"To really touch something, she is learning - the bark of a sycamore tree in the gardens; a painted stag beetle in the Department of Entomology; the exquisitely polished interior of a scallop shell in Dr. Geffard's workshop - is to love it."

In the chapter entitled “Key Pound” from Part One, the reader learns the story of Marie-Laure’s blindness and her father’s attempts to teach her about the world in a new way. Touch becomes one of the main ways in which she takes in new information, and this detail suggests the value of experience when it comes to learning. Marie-Laure feels a deep connection to the world that lies at her fingertips which empowers her to confidently move forward despite her lack of sight.

"Open your eyes, concludes the man, and see what you can do with them before they close forever, and then a piano comes on, playing a lonely song that sounds to Werner like a golden boat traveling a dark river, a progression of harmonies that transfigures Zollverein…" 

This quotation, which comes from the chapter “The Professor” in Part One, highlights the transformative power that education can have, especially for disadvantaged children like Werner and Jutta. When they listen to the French professor over the radio, they are able to indulge their natural curiosities and imagine a world of possibilities. The professor’s instructions to “open your eyes…and see what you can do with them” further encourages the association between education and opportunity, inspiring Werner to seek out a life of learning.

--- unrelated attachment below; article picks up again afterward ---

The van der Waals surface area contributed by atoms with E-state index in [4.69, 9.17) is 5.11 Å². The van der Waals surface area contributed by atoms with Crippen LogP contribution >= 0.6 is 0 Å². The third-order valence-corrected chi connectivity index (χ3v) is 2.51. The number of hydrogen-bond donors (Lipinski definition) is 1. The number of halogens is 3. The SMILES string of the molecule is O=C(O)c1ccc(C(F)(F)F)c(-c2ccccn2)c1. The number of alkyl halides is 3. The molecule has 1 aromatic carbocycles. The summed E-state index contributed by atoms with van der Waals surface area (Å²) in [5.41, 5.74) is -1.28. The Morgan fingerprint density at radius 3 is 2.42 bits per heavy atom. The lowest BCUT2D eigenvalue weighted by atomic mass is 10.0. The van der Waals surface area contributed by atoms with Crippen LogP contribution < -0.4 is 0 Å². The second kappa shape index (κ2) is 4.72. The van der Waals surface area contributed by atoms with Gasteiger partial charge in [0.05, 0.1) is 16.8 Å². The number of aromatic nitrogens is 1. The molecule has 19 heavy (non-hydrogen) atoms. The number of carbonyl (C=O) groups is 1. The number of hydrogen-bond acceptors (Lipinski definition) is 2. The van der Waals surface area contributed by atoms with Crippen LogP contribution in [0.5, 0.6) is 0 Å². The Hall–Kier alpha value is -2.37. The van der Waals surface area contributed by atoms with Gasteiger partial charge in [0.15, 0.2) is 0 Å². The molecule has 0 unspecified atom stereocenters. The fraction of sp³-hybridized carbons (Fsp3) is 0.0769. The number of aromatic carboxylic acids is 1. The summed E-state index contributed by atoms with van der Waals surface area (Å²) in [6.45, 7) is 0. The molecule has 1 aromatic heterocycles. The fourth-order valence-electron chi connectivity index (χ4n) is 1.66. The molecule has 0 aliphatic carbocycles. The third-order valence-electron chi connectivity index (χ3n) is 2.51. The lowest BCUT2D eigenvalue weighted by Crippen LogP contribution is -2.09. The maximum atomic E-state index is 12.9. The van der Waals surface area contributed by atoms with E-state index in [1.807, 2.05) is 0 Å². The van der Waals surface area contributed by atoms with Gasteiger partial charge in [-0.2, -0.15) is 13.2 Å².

"Radio: it ties a million ears to a single mouth. Out of loudspeakers all around Zollverein, the staccato voice of the Reich grows like some imperturbable tree; its subjects lean toward its branches as if toward the lips of God." 

Although much of the novel depicts the virtues of knowledge, this quotation, which comes from the chapter “Bigger Faster Brighter” in Part One, highlights the dangers of educating through propaganda. The Nazi regime uses radio broadcasts to communicate information to German citizens, but the knowledge they gain has no basis in reality. Ironically, Werner, who has a natural desire to learn, enables the Nazi’s misinformation campaign by repairing radios, a detail which reflects the multifaceted power of knowledge.

"A line comes back to Marie Laure from Jules Verne: Science my lad, is made up of mistakes, but they are mistakes which is it is useful to make, because they lead little by little to the truth."

As Marie-Laure and Etienne make their first radio broadcast from the attic in “One Ordinary Loaf” from Part Seven, she recalls this line from A Journey to the Center of the Earth which emphasizes the value inherent in the process of learning. The idea that making mistakes is necessary in order to uncover the truth suggests that knowledge is a lifelong pursuit shaped by each discovery along the way. Recalling this line at such a pivotal moment in the novel allows Doerr to highlight the importance of Marie-Laure and Etienne’s choice to broadcast, especially since they do not know what consequences lie ahead.

“He entertains pipeline dreams: the Frenchman will invite him in. They’ll drink coffee, discuss his long-ago broadcasts. Maybe they’ll investigate some important empirical problem that has been troubling him for years. Maybe he’ll show Werner the transmitter.”

After identifying the professor’s broadcast as the illegal radio signal in Saint-Malo, Werner wonders in “Boulangerie” from Part Nine if he will have the opportunity to meet the man behind the engaging science lectures of his childhood. He quickly admits to himself that such a meeting is unlikely, but the eagerness with which he imagines the moment reflects the enduring power of a love of learning. Despite the horrors Werner has witnessed throughout the war, the opportunity to learn brings him back to the purest version of himself.